Honesty is crucial when selling a house in poor condition. Be transparent about the existing issues, but also communicate the steps you've taken to address them or potential solutions. Always tell the truth - even if you don't know the answer to a buyer's questions. Don't guess or try to sugar coat an answer. "I don't know," is a valid answer if you truly have no information to give. 

If a property is slightly outdated or hasn’t been maintained well, especially in an estate situation, consider obtaining a pre-inspection and addressing any major concerns before listing the property. This can help build trust with potential buyers and show them that you are committed to resolving issues. 

Even if you don’t want to make repairs, presenting a buyer with a home inspection up front helps in negotiating an “as is” sale. Your listing agent can show the inspection to a buyer and say “Make an offer knowing that this is the house’s present condition and we are selling it AS IS.” Of course the buyer is free to hire their own inspectors, but doing your own inspection prior to listing lets everyone know what they are getting into.

Include detailed information about the condition of the house in your listing, accompanied by high-quality photos that showcase both the challenges and the potential. Transparency will help set realistic expectations for potential buyers and can ultimately lead to a smoother transaction process.

Flexible Pricing and Negotiation:

When selling a house in poor condition, it's essential to be realistic about pricing. Our agents frequently sell “as is” properties and know how to market them to investors. We will help you determine a fair and competitive price that reflects the property's current state.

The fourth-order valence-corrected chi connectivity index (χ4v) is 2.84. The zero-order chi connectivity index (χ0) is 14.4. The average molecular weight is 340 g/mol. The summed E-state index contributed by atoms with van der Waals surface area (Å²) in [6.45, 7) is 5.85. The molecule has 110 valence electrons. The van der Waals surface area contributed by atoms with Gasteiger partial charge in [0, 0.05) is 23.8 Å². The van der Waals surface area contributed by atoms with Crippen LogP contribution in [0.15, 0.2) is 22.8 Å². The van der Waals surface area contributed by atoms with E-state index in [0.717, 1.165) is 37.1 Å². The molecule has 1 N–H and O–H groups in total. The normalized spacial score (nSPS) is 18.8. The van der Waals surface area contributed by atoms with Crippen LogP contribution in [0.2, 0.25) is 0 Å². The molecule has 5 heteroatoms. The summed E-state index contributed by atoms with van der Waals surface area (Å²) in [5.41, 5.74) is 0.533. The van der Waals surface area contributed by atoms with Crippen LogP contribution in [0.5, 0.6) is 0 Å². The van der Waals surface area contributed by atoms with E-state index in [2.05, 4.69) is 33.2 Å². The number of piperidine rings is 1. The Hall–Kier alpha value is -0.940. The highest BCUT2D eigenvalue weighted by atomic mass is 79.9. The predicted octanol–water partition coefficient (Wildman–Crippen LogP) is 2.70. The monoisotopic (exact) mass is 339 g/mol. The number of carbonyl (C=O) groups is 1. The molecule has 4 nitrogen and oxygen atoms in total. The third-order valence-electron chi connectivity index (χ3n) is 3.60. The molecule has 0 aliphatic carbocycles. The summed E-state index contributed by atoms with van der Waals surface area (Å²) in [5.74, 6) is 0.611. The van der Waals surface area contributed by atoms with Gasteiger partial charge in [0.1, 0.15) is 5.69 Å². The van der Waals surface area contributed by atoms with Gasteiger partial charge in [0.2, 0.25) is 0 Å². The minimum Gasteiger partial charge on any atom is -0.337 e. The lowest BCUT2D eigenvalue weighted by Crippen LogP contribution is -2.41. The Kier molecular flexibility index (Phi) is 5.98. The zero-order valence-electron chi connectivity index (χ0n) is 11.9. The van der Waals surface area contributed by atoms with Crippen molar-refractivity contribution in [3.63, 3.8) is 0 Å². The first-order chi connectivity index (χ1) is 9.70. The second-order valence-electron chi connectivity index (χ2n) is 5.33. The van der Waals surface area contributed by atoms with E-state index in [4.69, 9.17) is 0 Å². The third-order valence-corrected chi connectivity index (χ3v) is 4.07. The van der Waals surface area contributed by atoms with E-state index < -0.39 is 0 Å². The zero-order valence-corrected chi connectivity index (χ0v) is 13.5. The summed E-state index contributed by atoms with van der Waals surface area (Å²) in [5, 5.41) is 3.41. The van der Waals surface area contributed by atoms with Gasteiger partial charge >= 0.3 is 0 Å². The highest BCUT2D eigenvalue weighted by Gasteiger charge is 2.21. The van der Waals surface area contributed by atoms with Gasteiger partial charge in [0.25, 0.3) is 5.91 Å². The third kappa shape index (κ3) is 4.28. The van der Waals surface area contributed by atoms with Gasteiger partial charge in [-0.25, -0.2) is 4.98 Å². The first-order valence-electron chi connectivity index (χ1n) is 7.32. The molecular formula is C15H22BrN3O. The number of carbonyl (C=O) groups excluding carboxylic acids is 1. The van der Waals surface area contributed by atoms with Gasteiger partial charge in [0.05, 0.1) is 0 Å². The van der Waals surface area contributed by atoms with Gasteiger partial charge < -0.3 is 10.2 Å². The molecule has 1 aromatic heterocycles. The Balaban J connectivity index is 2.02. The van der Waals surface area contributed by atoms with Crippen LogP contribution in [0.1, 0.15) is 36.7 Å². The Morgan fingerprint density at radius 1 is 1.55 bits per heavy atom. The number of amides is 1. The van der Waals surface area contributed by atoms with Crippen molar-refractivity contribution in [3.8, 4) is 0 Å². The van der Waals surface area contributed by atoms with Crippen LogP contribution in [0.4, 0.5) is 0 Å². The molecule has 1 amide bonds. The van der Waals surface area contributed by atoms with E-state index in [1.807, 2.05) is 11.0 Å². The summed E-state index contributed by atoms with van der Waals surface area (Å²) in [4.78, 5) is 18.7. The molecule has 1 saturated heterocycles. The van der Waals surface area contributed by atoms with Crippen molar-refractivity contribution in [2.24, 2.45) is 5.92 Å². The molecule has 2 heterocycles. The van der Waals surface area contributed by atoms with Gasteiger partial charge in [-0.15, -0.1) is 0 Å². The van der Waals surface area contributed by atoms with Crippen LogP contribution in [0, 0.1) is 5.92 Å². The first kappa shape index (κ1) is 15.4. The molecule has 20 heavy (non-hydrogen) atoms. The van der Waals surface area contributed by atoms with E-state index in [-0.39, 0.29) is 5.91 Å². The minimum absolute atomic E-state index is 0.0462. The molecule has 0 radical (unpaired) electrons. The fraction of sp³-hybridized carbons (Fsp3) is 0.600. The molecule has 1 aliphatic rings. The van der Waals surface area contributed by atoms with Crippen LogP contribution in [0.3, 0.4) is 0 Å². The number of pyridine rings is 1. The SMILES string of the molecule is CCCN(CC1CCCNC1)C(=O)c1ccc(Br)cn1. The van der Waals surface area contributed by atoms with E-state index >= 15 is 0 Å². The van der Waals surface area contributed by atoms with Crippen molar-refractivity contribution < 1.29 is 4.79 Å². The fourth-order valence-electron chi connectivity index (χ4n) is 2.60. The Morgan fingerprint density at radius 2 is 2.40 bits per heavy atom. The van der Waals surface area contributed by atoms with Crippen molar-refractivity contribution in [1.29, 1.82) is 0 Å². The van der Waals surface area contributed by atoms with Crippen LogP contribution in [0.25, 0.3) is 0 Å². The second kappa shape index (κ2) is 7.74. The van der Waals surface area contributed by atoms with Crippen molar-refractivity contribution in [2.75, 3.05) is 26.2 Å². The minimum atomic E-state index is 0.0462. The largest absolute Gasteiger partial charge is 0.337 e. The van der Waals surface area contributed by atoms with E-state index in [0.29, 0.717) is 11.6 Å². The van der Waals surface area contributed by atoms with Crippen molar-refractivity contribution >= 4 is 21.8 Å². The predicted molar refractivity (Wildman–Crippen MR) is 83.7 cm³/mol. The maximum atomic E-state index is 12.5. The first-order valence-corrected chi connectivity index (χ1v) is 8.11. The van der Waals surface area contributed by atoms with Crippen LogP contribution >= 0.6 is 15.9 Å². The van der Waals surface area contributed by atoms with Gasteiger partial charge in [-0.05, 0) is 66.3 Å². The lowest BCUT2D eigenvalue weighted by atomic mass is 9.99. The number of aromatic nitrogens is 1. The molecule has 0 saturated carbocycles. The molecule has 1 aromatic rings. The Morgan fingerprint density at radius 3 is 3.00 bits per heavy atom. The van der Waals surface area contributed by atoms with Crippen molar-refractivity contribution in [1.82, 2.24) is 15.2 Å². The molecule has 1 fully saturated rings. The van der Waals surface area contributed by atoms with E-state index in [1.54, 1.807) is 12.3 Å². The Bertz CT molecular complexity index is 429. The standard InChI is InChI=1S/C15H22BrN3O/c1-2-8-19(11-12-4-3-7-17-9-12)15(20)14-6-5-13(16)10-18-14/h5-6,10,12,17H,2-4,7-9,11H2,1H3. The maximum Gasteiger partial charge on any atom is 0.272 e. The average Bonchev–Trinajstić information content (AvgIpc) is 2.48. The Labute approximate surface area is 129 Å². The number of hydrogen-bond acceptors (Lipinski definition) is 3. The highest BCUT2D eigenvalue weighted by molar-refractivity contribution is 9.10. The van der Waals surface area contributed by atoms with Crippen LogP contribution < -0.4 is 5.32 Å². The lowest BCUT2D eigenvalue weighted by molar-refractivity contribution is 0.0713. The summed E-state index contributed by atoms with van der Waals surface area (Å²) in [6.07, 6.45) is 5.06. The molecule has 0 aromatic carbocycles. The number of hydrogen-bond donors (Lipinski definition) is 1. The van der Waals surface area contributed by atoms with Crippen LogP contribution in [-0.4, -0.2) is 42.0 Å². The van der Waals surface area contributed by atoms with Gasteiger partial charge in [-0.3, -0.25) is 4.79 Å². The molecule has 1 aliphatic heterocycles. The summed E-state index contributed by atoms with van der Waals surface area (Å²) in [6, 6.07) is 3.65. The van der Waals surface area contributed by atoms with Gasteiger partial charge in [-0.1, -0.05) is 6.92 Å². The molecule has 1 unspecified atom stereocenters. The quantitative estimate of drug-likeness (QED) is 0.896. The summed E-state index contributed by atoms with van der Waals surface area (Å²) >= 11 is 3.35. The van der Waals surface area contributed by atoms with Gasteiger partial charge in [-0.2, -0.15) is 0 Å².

Be very careful not to overprice the home. Consider pricing the house slightly below market value to attract potential buyers willing to invest in renovations. Be open to negotiations and flexible with your terms. 

By showing flexibility and a willingness to work with buyers, you increase the likelihood of finding the right buyer who sees the long-term value in the investment.

Selling a house in poor condition may present challenges, but by focusing on the potential, being transparent, and adopting a flexible approach, you can increase your chances of a successful sale. Remember, there are buyers out there looking for a project, and with the right strategies, you can turn your property into an attractive opportunity.

Our agents at Ramus Realty Group are here to help you sell your property - no matter what condition it is in. Call us today to see how we can help take a burden off your shoulders and get your fix-up property sold this year and cash in your pocket now. 

Reach out - we can help!

Office: 570.622.6006 - https://www.ramusrealty.com/

Blog author image

Erica Ramus, MRE

Erica Ramus is a Schuylkill County native and a graduate of St. Clair Area High School. She earned degrees at Armand Hammer United World College of the American West (I.B.), University of Delaware Hon....